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“So, you're a Mormon?” my shrink, Dr. Byers asked me right away. He was fascinated by the religion listed in my records and on my dog tags. "More than any other religion," he claimed, "Mormons needed psychiatric help."
“But you're a psychologist.”
“It's just a term,” he replied. This is the way our sessions went. Dr. Byers wasn't very precise with his terminology and wasn't serious at all about his profession. He was leaving the Air Force in a year after sixteen years as an officer in order to go to Houston and become an investment advisor. I asked him if it wouldn't be smarter to hang in there for another four years and get the lifelong retirement check, but he said his heart just wasn't in it anymore. I hope he gave others great investment advice in his second career.
He tried various counseling methods with me. I went to one group session where I lost respect for seven other blathering, whining, crying Airmen. He decided it wasn't necessary for me to attend more sessions after I got bored and started making fun of the nurse who confessed to licking needles and pricking his skin with them in order to develop a physical bond with patients. He tried getting me to open up about my childhood, but I guess that didn't work because he didn't let me type the sessions into a computer diary for everyone in the world to read. He just wanted me to talk while he wrote things in a notebook. He tried to say things about my religion, my parents, and me that would make me angry enough to explode in a rage. I didn't because it was obvious he was just trying some mindtrick he'd read in Psychology for Dummies.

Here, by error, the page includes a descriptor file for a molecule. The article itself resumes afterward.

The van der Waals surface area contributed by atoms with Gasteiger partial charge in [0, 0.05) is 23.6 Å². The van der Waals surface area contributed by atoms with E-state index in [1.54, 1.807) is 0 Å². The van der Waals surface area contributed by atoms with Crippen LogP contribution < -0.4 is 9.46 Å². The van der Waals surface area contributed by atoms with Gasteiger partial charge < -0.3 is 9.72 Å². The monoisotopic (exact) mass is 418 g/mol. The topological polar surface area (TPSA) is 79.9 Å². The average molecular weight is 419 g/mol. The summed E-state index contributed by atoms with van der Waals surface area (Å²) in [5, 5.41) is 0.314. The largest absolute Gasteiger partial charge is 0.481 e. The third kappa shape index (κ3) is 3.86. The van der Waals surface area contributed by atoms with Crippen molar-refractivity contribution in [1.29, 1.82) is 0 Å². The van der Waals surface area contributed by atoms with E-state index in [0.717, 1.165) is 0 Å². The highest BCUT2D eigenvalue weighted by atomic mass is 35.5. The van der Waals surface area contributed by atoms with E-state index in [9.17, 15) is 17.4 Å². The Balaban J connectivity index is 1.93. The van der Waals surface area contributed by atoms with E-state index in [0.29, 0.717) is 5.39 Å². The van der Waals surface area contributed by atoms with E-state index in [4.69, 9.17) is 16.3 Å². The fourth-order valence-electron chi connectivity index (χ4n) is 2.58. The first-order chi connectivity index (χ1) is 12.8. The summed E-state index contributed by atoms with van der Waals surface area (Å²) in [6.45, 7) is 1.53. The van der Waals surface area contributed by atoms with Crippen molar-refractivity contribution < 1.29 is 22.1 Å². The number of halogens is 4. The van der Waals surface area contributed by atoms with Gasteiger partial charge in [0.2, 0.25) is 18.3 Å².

I was required to see him for six months, it's in the regs. After he played around for a month we regressed into weekly meetings where I'd answer his questions about crazy Mormons I'd known and he'd tell me about great investment strategies. He even gave me a couple of books on stocks that I never read.
Then one day Lynda called me.